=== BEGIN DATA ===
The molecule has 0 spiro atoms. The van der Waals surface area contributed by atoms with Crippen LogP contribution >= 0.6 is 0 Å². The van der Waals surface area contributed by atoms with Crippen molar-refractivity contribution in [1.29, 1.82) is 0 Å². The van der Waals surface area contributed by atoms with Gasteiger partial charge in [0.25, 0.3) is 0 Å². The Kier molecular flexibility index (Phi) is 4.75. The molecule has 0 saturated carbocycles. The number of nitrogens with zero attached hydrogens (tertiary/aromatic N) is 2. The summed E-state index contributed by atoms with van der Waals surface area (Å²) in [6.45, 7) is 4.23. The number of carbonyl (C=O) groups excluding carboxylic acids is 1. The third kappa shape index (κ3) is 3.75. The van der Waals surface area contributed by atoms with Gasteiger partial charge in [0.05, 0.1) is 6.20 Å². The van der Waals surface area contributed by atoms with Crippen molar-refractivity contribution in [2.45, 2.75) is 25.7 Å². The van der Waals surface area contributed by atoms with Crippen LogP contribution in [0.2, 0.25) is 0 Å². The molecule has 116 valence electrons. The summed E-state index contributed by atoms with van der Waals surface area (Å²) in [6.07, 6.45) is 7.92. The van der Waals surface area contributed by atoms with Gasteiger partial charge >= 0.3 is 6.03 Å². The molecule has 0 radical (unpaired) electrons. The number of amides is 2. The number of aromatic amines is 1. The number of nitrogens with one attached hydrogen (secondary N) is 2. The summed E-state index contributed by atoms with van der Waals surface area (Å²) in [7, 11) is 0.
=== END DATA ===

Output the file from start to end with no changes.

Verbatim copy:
The molecule has 0 spiro atoms. The van der Waals surface area contributed by atoms with Crippen LogP contribution >= 0.6 is 0 Å². The van der Waals surface area contributed by atoms with Crippen molar-refractivity contribution in [1.29, 1.82) is 0 Å². The van der Waals surface area contributed by atoms with Gasteiger partial charge in [0.25, 0.3) is 0 Å². The Kier molecular flexibility index (Phi) is 4.75. The molecule has 0 saturated carbocycles. The number of nitrogens with zero attached hydrogens (tertiary/aromatic N) is 2. The summed E-state index contributed by atoms with van der Waals surface area (Å²) in [6.45, 7) is 4.23. The number of carbonyl (C=O) groups excluding carboxylic acids is 1. The third kappa shape index (κ3) is 3.75. The van der Waals surface area contributed by atoms with Gasteiger partial charge in [0.05, 0.1) is 6.20 Å². The van der Waals surface area contributed by atoms with Crippen molar-refractivity contribution in [2.45, 2.75) is 25.7 Å². The van der Waals surface area contributed by atoms with Crippen LogP contribution in [0.2, 0.25) is 0 Å². The molecule has 116 valence electrons. The summed E-state index contributed by atoms with van der Waals surface area (Å²) in [6.07, 6.45) is 7.92. The van der Waals surface area contributed by atoms with Gasteiger partial charge >= 0.3 is 6.03 Å². The molecule has 0 radical (unpaired) electrons. The number of amides is 2. The number of aromatic amines is 1. The number of nitrogens with one attached hydrogen (secondary N) is 2. The summed E-state index contributed by atoms with van der Waals surface area (Å²) in [7, 11) is 0.